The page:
Digital Publishing: Efficiencies Gained

By Susan Doerr of University of Minnesota Press


Since the inception of our digital publishing efforts at the University of Minnesota Press, the work of making and selling ebooks has added to our traditional editorial, production, and marketing processes.

We have sought to alter our workflow and find digital tools to make the publishing process more efficient. Our thinking has shifted from a print-centric mindset, to book-in-many-formats mindset. In January 2013 we began looking for a vendor partner with the tools that would unify the manuscript editorial and production process, and we chose Scribe.

A benefit of transitioning our production workflow is that we are reexamining and improving systems beyond the production department. The shift has led to better record keeping and database management. We have transitioned several paper-based processes to digital, modified our database to catalog and track our interior content rights (something previously done with Excel spreadsheets), and reconfigured our transmittal meetings to now include digital format decision making, earlier in the publication cycle than it had been. Before adopting the Scribe workflow we were moving away from paper to digital routing of manuscripts for copyediting, and as a result of adopting this workflow and the accompanying toolset, we have moved to a fully digital copyediting process—a goal toward which we had been working. Press-wide we are becoming more efficient and meeting the demands of the market in a better way.

The training process in implementing Scribe’s Well-Formed Document Workflow—which addressed tasks in both editorial and production—has resulted in more cross-department collaboration and has also led to a deeper appreciation and respect across roles in the publishing process. The University of Minnesota Press has a collaborative culture, but our work is often done in departmental silos. The workflow transformation is making the work of each department more visible to other departments.

We’ve encountered challenges during the six months we’ve been using the system. Our copyediting and composition are handled by freelancers, which has led our managing editors to create robust guidelines for our copyeditors. The first project that each copyeditor works on is taking on average twenty-five percent more managing editor time as they explain and work through the new system with the copyeditors; all but one of our eighteen copyeditors are moving forward with us. Our first projects are now moving into typesetting, where we anticipate similar increases in staff time at first, but over the next year we hope to become fifteen to twenty percent more efficient (both in time and money) in typesetting as a result of the Scribe workflow.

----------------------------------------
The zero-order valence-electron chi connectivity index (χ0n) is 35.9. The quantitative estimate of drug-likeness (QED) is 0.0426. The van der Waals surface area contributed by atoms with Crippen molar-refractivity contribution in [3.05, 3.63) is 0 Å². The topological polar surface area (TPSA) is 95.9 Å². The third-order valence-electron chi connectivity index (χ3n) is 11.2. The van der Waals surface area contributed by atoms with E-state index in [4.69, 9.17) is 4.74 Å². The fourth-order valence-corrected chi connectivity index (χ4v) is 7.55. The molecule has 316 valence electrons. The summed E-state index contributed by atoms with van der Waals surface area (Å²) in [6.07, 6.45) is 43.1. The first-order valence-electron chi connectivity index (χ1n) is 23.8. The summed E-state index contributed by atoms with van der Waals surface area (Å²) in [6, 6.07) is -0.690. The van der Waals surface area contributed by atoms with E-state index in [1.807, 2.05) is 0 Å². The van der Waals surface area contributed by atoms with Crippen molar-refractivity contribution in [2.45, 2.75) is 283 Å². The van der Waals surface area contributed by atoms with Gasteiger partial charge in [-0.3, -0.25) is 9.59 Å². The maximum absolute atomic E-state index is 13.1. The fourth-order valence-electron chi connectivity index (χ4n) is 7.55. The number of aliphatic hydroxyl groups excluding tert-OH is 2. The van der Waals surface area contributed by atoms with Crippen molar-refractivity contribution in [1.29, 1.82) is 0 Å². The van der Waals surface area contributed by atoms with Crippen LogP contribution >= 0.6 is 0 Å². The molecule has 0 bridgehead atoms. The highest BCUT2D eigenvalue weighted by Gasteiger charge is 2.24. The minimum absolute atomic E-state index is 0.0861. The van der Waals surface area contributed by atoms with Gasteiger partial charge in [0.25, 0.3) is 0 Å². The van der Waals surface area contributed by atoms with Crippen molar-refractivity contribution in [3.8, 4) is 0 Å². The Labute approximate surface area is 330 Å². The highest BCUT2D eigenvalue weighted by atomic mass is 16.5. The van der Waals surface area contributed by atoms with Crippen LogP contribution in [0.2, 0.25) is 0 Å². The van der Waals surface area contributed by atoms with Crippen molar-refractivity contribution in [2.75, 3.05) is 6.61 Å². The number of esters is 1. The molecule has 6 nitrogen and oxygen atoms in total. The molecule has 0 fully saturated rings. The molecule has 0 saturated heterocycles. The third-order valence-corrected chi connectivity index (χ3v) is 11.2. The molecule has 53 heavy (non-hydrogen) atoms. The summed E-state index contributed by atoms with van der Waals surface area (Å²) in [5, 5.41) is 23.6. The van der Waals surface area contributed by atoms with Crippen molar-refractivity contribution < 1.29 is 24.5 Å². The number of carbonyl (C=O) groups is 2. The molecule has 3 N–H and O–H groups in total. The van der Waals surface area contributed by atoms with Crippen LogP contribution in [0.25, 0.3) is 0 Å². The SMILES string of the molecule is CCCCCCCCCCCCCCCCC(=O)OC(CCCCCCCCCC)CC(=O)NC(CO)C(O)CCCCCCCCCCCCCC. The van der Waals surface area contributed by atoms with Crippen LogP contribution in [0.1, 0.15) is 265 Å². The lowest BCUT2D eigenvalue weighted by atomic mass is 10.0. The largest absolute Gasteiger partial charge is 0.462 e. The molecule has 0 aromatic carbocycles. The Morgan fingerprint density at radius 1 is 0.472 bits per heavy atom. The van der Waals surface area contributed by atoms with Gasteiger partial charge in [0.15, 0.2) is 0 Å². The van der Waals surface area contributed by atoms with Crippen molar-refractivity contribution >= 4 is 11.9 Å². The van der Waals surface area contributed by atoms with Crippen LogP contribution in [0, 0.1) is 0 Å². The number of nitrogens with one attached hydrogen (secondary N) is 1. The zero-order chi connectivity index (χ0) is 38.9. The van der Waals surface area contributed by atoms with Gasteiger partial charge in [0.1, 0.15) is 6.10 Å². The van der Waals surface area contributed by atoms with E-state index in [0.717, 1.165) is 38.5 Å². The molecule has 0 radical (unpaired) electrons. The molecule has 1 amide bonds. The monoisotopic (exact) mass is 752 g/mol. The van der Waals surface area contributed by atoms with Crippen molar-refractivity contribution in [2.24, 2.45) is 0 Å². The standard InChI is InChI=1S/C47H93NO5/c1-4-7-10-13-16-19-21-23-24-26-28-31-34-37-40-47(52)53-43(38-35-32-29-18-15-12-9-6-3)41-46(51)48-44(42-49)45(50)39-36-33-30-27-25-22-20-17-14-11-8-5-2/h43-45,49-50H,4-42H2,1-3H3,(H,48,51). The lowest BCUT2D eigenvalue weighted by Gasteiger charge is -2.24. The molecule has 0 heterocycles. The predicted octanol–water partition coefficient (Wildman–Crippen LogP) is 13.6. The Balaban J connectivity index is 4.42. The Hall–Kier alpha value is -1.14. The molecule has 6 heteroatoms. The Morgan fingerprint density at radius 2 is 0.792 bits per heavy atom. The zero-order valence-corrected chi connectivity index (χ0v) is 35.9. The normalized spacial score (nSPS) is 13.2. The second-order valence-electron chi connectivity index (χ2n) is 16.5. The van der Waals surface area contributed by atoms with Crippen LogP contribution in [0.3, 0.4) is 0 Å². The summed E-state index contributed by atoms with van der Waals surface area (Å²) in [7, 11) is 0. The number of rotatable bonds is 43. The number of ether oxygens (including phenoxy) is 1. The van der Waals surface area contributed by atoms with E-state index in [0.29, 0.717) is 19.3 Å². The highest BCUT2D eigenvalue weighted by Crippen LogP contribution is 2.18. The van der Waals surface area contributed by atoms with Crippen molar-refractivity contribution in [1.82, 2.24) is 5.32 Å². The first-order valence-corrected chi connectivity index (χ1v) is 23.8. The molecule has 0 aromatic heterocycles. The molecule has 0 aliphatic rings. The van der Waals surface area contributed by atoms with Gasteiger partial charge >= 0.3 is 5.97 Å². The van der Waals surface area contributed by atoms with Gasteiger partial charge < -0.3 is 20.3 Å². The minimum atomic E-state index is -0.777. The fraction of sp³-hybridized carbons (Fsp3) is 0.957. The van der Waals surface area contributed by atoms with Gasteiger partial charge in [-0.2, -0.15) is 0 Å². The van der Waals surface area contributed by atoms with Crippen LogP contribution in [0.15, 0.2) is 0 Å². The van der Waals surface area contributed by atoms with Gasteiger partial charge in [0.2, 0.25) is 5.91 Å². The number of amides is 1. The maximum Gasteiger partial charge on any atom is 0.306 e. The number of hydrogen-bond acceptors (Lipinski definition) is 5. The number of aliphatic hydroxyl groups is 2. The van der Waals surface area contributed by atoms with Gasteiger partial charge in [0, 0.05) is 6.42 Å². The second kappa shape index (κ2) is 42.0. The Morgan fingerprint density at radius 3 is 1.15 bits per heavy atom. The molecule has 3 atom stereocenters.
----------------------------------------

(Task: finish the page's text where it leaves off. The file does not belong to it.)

The savings on conversions into e-book formats impacts both time to market and money, and our cash savings from moving away from conversions is greater than the cost of using the Scribe workflow for a year.

Several members of our team offered these thoughts on the workflow change:

“It is absolutely worth it. We need to adapt; we should have done this sooner.” (Editorial Production) “I was surprised that it wasn’t that difficult.” (Acquisitions Editorial) “We’re becoming more efficient.” (Marketing)

We know the future will bring more change. We expect this “new” workflow will evolve. We believe that the change in our production workflow will allow us to adapt and flourish.

In the Scribe Newsletter, we publish articles contributed by publishing professionals with something valuable to contribute to our collective knowledge. Articles represent a variety of perspectives, which we welcome, some of which we agree with and others we do not. This month’s article happens to speak positively about Scribe, for which we are thankful. Susan Doerr, author of this month’s feature article, is Operations and Business Development Manager at the University of Minnesota Press. By way of full disclosure, the University of Minnesota Press is a client of Scribe with whom we have a working relationship. However, Scribe did not dictate or control what Susan wrote; rather, we are publishing the article that she delivered.